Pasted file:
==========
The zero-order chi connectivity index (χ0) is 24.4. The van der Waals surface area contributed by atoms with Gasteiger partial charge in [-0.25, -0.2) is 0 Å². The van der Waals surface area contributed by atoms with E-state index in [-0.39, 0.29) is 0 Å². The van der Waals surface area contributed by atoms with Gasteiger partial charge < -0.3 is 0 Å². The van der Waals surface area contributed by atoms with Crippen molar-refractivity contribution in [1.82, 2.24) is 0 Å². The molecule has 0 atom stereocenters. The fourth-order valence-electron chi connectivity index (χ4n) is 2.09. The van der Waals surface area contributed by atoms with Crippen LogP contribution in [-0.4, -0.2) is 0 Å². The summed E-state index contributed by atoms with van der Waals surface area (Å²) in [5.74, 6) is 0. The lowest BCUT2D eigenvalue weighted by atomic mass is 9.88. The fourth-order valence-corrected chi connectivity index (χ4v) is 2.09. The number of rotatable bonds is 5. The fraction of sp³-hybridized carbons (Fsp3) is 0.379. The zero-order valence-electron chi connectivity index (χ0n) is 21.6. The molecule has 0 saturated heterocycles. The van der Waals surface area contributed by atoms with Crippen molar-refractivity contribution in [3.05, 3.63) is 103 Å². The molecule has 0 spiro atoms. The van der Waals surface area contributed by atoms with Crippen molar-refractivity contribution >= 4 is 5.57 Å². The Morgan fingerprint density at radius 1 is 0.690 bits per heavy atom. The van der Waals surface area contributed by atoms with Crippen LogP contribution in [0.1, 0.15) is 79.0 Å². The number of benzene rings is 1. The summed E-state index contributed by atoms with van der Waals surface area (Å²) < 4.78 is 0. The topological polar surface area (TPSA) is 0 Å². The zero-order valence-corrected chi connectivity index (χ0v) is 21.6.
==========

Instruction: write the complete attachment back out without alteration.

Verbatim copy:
The zero-order chi connectivity index (χ0) is 24.4. The van der Waals surface area contributed by atoms with Gasteiger partial charge in [-0.25, -0.2) is 0 Å². The van der Waals surface area contributed by atoms with E-state index in [-0.39, 0.29) is 0 Å². The van der Waals surface area contributed by atoms with Gasteiger partial charge < -0.3 is 0 Å². The van der Waals surface area contributed by atoms with Crippen molar-refractivity contribution in [1.82, 2.24) is 0 Å². The molecule has 0 atom stereocenters. The fourth-order valence-electron chi connectivity index (χ4n) is 2.09. The van der Waals surface area contributed by atoms with Crippen LogP contribution in [-0.4, -0.2) is 0 Å². The summed E-state index contributed by atoms with van der Waals surface area (Å²) in [5.74, 6) is 0. The lowest BCUT2D eigenvalue weighted by atomic mass is 9.88. The fourth-order valence-corrected chi connectivity index (χ4v) is 2.09. The number of rotatable bonds is 5. The fraction of sp³-hybridized carbons (Fsp3) is 0.379. The zero-order valence-electron chi connectivity index (χ0n) is 21.6. The molecule has 0 saturated heterocycles. The van der Waals surface area contributed by atoms with Crippen molar-refractivity contribution in [3.05, 3.63) is 103 Å². The molecule has 0 spiro atoms. The van der Waals surface area contributed by atoms with Crippen molar-refractivity contribution >= 4 is 5.57 Å². The Morgan fingerprint density at radius 1 is 0.690 bits per heavy atom. The van der Waals surface area contributed by atoms with Crippen LogP contribution in [0.1, 0.15) is 79.0 Å². The number of benzene rings is 1. The summed E-state index contributed by atoms with van der Waals surface area (Å²) < 4.78 is 0. The topological polar surface area (TPSA) is 0 Å². The zero-order valence-corrected chi connectivity index (χ0v) is 21.6.